The refreshing draft — with its unique flavor profile that is light, crisp, malty, with a hint of citrus and a slightly bitter finish — has endeared itself to U.S. servicemembers and connoisseurs alike for decades. It is often the first thing mentioned by nostalgic veterans recalling their Okinawa deployments. Posts on social media detail what stateside stores carry the distinct brown bottles.
Tours of the Orion brewery must be booked in advance. This can be done online. While the tours are in Japanese, English scripts are available for English speakers to follow along.
The tours are 30 minutes long, followed by 20 minutes of tasting — and don’t worry, designated drivers, non-alcoholic beer is available for you.
The tour starts in front of an old-style Okinawan sundries store, the site of Orion’s genesis. Then it is off to see the carefully selected ingredients that go into each Orion beer.
Orion’s main ingredients are malt — or germinated and dried barley — from Europe, Australia and Canada and hops from the Czech Republic and Germany, Orion literature said. Crushed malt is placed in a mash tun and heated, producing sweet wort.
This is filtered and transferred to a kettle. Hops are added into the mixture, which is then boiled.
The mixture is cooled and piped to fermentation tanks. The fermentation tanks at Orion’s factory contain so much beer, that if you drank one beer a day, it would take 1,500 years to finish a silo’s contents.
Yeast is added to the mixture and it takes about a week to turn into fresh beer. The beer is then transferred to maturation tanks, where it will sit for another 10-15 days.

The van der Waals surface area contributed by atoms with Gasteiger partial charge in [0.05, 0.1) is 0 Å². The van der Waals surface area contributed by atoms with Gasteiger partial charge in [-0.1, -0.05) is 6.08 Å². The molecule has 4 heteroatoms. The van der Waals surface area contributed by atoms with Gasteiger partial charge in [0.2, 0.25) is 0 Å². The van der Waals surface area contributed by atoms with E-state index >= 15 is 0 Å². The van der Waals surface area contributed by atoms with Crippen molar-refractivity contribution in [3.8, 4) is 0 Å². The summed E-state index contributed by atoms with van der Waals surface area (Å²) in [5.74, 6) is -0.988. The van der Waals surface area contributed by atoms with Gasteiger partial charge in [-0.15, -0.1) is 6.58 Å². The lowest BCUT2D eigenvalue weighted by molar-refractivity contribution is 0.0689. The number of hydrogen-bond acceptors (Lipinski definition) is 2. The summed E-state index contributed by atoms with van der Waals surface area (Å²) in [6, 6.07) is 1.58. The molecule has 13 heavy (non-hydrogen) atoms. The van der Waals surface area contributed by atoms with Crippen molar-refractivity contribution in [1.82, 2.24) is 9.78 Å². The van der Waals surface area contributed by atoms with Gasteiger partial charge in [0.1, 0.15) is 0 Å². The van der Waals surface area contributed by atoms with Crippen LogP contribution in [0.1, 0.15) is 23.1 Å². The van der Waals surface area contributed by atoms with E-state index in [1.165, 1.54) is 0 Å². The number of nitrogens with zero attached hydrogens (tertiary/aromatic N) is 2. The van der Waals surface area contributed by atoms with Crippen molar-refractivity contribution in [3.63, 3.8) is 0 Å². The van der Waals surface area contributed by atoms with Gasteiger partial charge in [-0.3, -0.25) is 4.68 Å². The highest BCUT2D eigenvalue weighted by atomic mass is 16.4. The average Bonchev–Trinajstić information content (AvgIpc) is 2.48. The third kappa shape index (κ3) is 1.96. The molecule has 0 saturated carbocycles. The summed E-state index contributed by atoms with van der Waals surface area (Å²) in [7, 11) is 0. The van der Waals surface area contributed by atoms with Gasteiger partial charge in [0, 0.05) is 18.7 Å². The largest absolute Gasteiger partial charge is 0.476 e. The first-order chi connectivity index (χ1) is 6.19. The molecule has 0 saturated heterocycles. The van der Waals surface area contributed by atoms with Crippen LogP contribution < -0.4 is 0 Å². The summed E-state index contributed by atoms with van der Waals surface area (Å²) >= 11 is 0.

After being filtered, the beer is ready for bottling and canning, the brewery literature said. Orion fills 19,200 bottles, 72,000 cans and 720 kegs per hour.
Everything at the factory is automated and moves seemingly at the speed of light, putting on a show. The swirling wort, massive kettles, whizzing cans and bottles, computers and even robot arms are a sight to see.
Two free beers are provided at the tasting, ice cold, the way Orion was meant to be consumed on a hot Okinawa day. Then visitors are unleashed on the Orion factory store where fresh beer is available by can or case, along with a smorgasbord of souvenirs.
Orion Happy Park is aptly named, and one of Okinawa’s historic postwar golden tickets.
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DIRECTIONS: 2-2-1 Agarie, Nago city, Okinawa, Japan 9050021; N 26.587057, E 127.989563
TIMES: The factory is open from 9 a.m. to 6 p.m., seven days a week. It is closed on holidays.
COSTS: Brewery tours, including a sampling of Orion beer, are free. Fresh beer and souvenir items are on sale at the brewery store.
FOOD: There is a restaurant on site where food and beer are available for purchase.
INFORMATION: Phone: 0980-54-4103 Brewery tours can be booked on the Orion website, orionbeer.co.jp/brewerytour_en/. They are conducted in Japanese, but English-language materials can be provided upon request.